• Tenants In common – Each own half and do not pass over automatically. A will or Trust is needed.
which is right for me ?

When deciding which path is right for you, there is a lot to consider and you will need to talk to a Professional. The Decision Tree or Flowchart opposite will give a clear indication which may suit.

Inheritance Tax Planning

With so many people un-prepared for the management of their estate in the event of death, plus the fact that some options are time sensitive. It makes sense to look at your options sooner rather than later.

You can protect your estate for your family and loved ones by becoming Inheritance Tax Efficient, to do this you must know and take advantage of your options.

  • Ensure your estate goes to who you want, how you want. Not Sold to Meet IHT costs.
  • Protect your loved ones.
  • Future proof against increase in costs.
  • Protect Future Generations
Structured Planning Through


Annual Allowances

Property Trusts


Can be any part of your estate, though usually used for the passing over larger value items like Property, Art & Cars.

Gifts have a Seven year sliding scale of potential tax liability.

After Seven years have passed they are completely tax free.

There are rules about passing on property and still living in it. You would need to pay a marketable rate of rent.


  You can currently gift a total of £3,000 a year.

You can increase this by using ‘unspent or unused’ allowances from other years.


In specific Property Trusts. As discussed earlier in the Living Trusts or Property Trusts. Primarily Used to protect against medical care costs. However, they still have a place in IHT Planning because the surviving Spouse / Partners estate on death will be valued at a lesser amount, reducing the potential or amount of IHT to be paid.

They allow you to put your half of your home into trust, so after death, your half is put in trust so if the surviving spouse / partner needs to go into trust then only half the property proceeds can be used, protecting the other halves value.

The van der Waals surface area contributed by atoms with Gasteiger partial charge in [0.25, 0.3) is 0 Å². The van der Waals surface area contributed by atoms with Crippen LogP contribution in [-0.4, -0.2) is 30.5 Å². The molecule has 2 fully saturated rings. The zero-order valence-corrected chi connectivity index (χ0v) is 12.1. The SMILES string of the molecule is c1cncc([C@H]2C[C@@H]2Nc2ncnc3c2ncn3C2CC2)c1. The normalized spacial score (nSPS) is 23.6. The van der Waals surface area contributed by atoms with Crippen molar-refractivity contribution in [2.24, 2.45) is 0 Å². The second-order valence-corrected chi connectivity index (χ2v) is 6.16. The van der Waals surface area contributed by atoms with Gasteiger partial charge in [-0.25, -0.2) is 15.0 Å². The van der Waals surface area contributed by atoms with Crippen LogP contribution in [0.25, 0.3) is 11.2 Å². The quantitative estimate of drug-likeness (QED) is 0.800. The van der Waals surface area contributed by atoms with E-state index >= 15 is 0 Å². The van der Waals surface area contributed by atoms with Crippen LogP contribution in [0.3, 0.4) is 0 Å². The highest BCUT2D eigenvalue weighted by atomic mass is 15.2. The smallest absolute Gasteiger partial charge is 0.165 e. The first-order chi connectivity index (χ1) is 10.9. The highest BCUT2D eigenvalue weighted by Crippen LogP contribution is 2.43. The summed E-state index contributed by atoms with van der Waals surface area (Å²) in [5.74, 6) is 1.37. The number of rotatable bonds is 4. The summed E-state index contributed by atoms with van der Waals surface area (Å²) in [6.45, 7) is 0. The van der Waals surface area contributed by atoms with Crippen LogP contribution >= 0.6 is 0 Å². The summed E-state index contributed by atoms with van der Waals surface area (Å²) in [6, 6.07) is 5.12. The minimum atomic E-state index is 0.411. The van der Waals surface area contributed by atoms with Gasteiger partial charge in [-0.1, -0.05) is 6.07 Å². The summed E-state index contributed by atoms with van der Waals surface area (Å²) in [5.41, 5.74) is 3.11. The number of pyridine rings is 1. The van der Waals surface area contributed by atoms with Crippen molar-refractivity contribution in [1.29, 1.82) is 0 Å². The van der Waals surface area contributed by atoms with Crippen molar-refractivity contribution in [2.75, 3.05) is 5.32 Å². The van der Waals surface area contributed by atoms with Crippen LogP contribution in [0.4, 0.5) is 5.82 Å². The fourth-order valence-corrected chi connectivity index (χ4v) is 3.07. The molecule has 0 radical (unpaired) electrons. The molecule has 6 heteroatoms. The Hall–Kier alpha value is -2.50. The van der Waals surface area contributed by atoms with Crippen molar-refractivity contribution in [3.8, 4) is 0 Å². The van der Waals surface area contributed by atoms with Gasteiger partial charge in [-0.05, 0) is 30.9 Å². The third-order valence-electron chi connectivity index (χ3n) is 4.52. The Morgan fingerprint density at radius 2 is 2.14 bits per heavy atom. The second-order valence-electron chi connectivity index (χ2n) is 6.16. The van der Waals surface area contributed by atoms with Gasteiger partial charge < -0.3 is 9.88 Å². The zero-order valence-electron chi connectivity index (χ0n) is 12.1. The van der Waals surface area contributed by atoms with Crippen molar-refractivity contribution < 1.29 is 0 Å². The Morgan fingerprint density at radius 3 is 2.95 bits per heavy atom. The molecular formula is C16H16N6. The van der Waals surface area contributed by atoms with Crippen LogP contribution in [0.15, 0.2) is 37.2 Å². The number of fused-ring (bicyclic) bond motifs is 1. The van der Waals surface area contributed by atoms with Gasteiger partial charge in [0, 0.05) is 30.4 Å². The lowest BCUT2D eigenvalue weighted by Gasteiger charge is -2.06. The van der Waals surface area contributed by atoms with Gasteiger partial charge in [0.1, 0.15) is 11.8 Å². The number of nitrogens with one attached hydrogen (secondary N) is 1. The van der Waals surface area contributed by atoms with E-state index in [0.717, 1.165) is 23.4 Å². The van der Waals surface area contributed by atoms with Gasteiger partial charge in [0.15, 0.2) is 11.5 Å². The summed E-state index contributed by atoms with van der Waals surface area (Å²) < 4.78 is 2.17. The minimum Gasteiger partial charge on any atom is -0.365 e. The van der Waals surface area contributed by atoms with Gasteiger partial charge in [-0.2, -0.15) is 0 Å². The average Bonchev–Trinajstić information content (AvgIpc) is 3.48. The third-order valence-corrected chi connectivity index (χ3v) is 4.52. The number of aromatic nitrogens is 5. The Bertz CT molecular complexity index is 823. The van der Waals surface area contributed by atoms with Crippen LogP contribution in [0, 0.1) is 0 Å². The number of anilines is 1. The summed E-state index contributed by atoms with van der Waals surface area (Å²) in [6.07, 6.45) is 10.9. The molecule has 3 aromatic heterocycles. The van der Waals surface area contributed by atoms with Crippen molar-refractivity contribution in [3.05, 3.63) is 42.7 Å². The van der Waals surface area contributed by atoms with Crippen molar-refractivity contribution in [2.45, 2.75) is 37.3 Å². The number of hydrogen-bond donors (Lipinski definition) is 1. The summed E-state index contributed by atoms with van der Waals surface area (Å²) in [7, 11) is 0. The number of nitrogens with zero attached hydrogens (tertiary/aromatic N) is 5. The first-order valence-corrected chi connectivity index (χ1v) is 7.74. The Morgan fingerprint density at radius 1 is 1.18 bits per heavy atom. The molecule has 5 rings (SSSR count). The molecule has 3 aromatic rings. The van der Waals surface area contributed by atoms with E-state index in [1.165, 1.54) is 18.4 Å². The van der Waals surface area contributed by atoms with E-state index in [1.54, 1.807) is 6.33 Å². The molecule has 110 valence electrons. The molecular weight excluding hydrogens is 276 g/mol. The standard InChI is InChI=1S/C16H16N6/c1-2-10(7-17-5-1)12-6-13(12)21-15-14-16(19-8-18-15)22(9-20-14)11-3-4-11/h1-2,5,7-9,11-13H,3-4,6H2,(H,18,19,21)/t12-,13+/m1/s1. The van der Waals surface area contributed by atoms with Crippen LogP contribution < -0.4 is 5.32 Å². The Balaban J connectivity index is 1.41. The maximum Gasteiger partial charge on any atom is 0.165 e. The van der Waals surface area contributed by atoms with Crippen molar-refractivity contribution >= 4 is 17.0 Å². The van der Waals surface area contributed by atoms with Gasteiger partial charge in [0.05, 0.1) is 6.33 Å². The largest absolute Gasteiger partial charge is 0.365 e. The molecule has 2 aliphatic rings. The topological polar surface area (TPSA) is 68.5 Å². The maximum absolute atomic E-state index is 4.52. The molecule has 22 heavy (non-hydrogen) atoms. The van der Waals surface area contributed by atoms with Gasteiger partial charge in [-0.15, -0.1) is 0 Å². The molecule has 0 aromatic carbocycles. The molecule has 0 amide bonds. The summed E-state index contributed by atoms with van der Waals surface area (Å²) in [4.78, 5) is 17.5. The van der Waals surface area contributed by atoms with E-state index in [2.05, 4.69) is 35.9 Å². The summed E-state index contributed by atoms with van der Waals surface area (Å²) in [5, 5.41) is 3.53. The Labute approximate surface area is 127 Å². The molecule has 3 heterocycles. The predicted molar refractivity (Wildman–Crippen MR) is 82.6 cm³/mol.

Need Help ?

To help and assist you, we have detailed a Decision Tree or Flowchart to help you identify which option may be best for you. We advise that you will need to speak to a Professional to arrange any of these options.

You can also download our Essential Guides for Wills & Trusts for your future ease of reference.


Protecting Your Property

Measures for protecting your property against Medical costs and potential IHT costs have changed over the years. Living trusts no longer guarantee the property wont be used for IHT calculations.

The  best you can do is to either Gift your property and live seven years to nullify any IHT, though if still  living in it you may have to pay a rent at the applicable market rate to the people you gifted it to. Alternatively you can arrange to use Property Trusts to put your half of your property in Trust on your Death. This has two benefits,

  • It reduces the estate size for IHT calculations for the surviving partner.
  • It removes half the property for Medical care costs, should the surviving partner ever need them.